Considering that we're in the midst of a pandemic that we haven't fully gotten to grips with almost a year and a half in, weirdly, we were either looking back to the past, or looking forward to a hypothetical future.

On the streets outside the Batasang Pambansa, progressive groups were, as you'd expect, protesting, railing against the atrocities of the Duterte regime. But at the same time, the air was somewhat festive. This is the president's last State of the Nation Address, which means he'll be out of power soon, at least under ideal circumstances. Just a little more, and it's goodbye to the tyrant, goodbye to the dictator who squashed down rights and swiped away freedoms, all for the sake of saying things have changed.

Inside the Batasang Pambansa, as both houses of the legislature gathered for a joint session, the president was feeling sentimental. On what is - again, ideally - his last State of the Nation Address, he was in a mood to look back at just how successful he was. Look at all the reforms he managed to implement. Look at all the radical changes he brought forth, never mind if they were unpopular, never mind if he had to put his political capital on the line. Look, no more drugs, no more criminality, no more corruption. Am I great or what?

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It might be obvious, but I write my columns days before they are published. They appear every two weeks, so that means roughly a week and a half trying to put things together in my head, followed by one hour of cramming it all before sending it off to my editor on the Friday before publication.

I'd like to say I submit that close to deadline so that what I'm writing remains timely, unless I made extra sure what I wrote about is evergreen. (That doesn't always happen.)

Yesterday my latest column was published, and once again, I find myself writing about something just days before it hits the headlines.

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...is still on the line

My sister and I had this roundabout way of remind me of things I shouldn't forget.

"Kim, remind me," I would say, before telling her whatever it is that I should be reminded of. And then, at the end, there's a qualifier. "This is that kind of reminder," I'd tell her.

That means I don't really want her to remind me. It's really more so I would remember it myself. The act of telling someone else would, should, imprint things deeper in my head, help my recall, that sort of thing. It isn't perfect, but it's worked most of the time. And when it doesn't, she would remember. Should remember.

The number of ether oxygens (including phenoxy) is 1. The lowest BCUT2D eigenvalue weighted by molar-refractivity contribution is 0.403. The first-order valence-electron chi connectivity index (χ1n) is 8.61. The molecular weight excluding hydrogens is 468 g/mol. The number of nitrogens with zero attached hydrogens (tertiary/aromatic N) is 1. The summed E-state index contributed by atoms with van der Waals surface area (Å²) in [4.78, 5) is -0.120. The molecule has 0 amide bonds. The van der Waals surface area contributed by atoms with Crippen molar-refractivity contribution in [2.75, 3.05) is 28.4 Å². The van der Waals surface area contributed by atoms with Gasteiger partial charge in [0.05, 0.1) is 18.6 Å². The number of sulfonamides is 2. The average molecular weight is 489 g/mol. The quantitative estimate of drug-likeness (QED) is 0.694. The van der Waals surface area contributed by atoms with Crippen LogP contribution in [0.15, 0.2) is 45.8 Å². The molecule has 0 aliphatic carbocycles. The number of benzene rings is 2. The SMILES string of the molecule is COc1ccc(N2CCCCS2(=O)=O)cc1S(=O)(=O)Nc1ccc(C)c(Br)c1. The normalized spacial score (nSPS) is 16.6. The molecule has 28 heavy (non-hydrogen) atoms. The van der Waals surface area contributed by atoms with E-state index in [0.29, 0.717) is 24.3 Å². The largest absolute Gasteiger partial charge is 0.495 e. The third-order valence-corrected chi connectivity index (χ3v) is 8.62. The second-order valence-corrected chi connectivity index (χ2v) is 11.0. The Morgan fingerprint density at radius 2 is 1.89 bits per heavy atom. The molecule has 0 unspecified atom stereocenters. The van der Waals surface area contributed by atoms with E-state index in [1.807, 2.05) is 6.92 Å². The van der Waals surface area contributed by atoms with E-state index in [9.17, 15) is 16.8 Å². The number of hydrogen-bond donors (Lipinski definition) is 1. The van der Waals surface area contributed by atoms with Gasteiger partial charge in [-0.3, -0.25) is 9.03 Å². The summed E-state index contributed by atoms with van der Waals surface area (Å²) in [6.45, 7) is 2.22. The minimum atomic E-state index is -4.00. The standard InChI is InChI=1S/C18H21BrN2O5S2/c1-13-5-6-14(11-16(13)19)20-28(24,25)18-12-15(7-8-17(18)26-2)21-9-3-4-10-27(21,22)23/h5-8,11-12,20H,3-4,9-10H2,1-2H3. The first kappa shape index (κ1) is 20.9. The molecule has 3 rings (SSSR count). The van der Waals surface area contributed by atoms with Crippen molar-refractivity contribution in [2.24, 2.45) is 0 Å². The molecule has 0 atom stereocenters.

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Lingering still

I don't remember who said it, or where I read it, but it's been said that we, as a country, woefully lack an academic, objective retelling of the Marcos years. It's why, whenever the topic comes up - and it always comes up - we can't seem to agree on what really happened. One side says one thing. Another side says another. Nobody trusts the intentions of the other side. (Yes, I know there are more than two sides to this, but it's a convenient narrative tool, splitting everything down the middle.) It leads to a lot of loopholes, particularly of how key players can revise and rearrange the narrative to suit their interests, to make themselves look better, to make us question what we've long held as true.

I remembered all this when I heard of the sudden death of Noynoy Aquino this morning. He just had to die less than a year before the next presidential elections, one that he still manages to shape the contours of, even if he has kept mostly quiet in the five years since he stepped down from the presidency. Apparently his silence is because all this time he was very sick. That must explain all the breathlessness, all the coughing. I'll admit I forgot about all that. They were minor details compared to the accomplishments and atrocities he managed in his six years as president, but still, for someone who wrote so passionately about him so often, these details should stick with me.

Now is not the time to dryly assess the things he did. Everybody's got to pay respects somehow, begrudgingly or otherwise. Even his harshest of critics, his fiercest of political opponents, will have to make face and prove that underneath all the vitriol they are human, too, and can sympathize with a loss like this. In the words of satirist Andrew Hansen, "even arseholes turn into top blokes after death." Yes, I stand by using that quote, and you'll just have to look at what his supporters are saying now. Suddenly Noynoy's this great leader who had nothing but the country's interests at heart. Sure, he's flawed, but nobody's perfect. But compared to the president we have now?

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Because he said so

After two weeks of noise, in the end, we're still required to wear these fucking face shields.

Never mind that this supposed second level of protection hasn't prevented a spike of cases a few months ago here in Manila, and a spike of cases currently happening in some major provincial capitals. Never mind that the requirement only exists to remove one more responsibility from the national government, who can freely blame us if cases go up instead of actually working on proper testing, tracing and isolation policies. Nope. We're still wearing these fucking face shields.

It was a weird two weeks, though, because it felt like the requirement was going to be lifted. The noise - particularly from some popular politicians, those with a definite eye towards higher office next year - was loud enough to move things on its own accord. Arguably it was an increasingly rare glimmer of hope for Filipinos who've frankly had enough of this aimlessness. At least removing these fucking face shields would tell us that we're making some progress.

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